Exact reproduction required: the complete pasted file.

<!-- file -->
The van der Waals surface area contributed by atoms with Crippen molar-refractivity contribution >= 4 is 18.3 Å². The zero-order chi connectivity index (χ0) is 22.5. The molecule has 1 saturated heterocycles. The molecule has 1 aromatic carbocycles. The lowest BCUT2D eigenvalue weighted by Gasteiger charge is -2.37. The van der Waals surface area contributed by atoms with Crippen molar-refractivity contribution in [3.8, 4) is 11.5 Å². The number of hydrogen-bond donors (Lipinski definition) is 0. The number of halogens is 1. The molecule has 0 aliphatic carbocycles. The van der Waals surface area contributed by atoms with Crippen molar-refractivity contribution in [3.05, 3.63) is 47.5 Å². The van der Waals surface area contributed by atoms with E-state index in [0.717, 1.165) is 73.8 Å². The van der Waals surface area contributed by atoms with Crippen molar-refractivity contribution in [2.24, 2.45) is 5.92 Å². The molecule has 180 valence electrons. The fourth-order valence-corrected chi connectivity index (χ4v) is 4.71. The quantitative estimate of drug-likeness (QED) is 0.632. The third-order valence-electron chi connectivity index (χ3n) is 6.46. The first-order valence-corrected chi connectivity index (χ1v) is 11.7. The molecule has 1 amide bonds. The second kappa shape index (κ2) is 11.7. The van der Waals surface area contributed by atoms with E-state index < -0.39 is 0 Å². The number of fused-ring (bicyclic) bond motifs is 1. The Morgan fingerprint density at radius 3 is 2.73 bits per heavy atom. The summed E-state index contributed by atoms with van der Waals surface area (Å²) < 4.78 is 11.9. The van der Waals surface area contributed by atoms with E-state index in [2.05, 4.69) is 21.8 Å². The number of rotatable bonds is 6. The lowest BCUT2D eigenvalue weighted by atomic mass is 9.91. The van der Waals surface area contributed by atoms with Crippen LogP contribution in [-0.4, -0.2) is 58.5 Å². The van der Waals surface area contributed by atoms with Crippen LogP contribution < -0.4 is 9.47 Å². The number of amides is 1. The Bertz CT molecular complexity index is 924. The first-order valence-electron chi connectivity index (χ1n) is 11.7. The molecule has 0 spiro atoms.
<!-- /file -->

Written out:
The van der Waals surface area contributed by atoms with Crippen molar-refractivity contribution >= 4 is 18.3 Å². The zero-order chi connectivity index (χ0) is 22.5. The molecule has 1 saturated heterocycles. The molecule has 1 aromatic carbocycles. The lowest BCUT2D eigenvalue weighted by Gasteiger charge is -2.37. The van der Waals surface area contributed by atoms with Crippen molar-refractivity contribution in [3.8, 4) is 11.5 Å². The number of hydrogen-bond donors (Lipinski definition) is 0. The number of halogens is 1. The molecule has 0 aliphatic carbocycles. The van der Waals surface area contributed by atoms with Crippen molar-refractivity contribution in [3.05, 3.63) is 47.5 Å². The van der Waals surface area contributed by atoms with E-state index in [0.717, 1.165) is 73.8 Å². The van der Waals surface area contributed by atoms with Crippen molar-refractivity contribution in [2.24, 2.45) is 5.92 Å². The molecule has 180 valence electrons. The fourth-order valence-corrected chi connectivity index (χ4v) is 4.71. The quantitative estimate of drug-likeness (QED) is 0.632. The third-order valence-electron chi connectivity index (χ3n) is 6.46. The first-order valence-corrected chi connectivity index (χ1v) is 11.7. The molecule has 1 amide bonds. The second kappa shape index (κ2) is 11.7. The van der Waals surface area contributed by atoms with E-state index < -0.39 is 0 Å². The number of fused-ring (bicyclic) bond motifs is 1. The Morgan fingerprint density at radius 3 is 2.73 bits per heavy atom. The summed E-state index contributed by atoms with van der Waals surface area (Å²) < 4.78 is 11.9. The van der Waals surface area contributed by atoms with E-state index in [2.05, 4.69) is 21.8 Å². The number of rotatable bonds is 6. The lowest BCUT2D eigenvalue weighted by atomic mass is 9.91. The van der Waals surface area contributed by atoms with Crippen LogP contribution in [-0.4, -0.2) is 58.5 Å². The van der Waals surface area contributed by atoms with Crippen LogP contribution < -0.4 is 9.47 Å². The number of amides is 1. The Bertz CT molecular complexity index is 924. The first-order valence-electron chi connectivity index (χ1n) is 11.7. The molecule has 0 spiro atoms.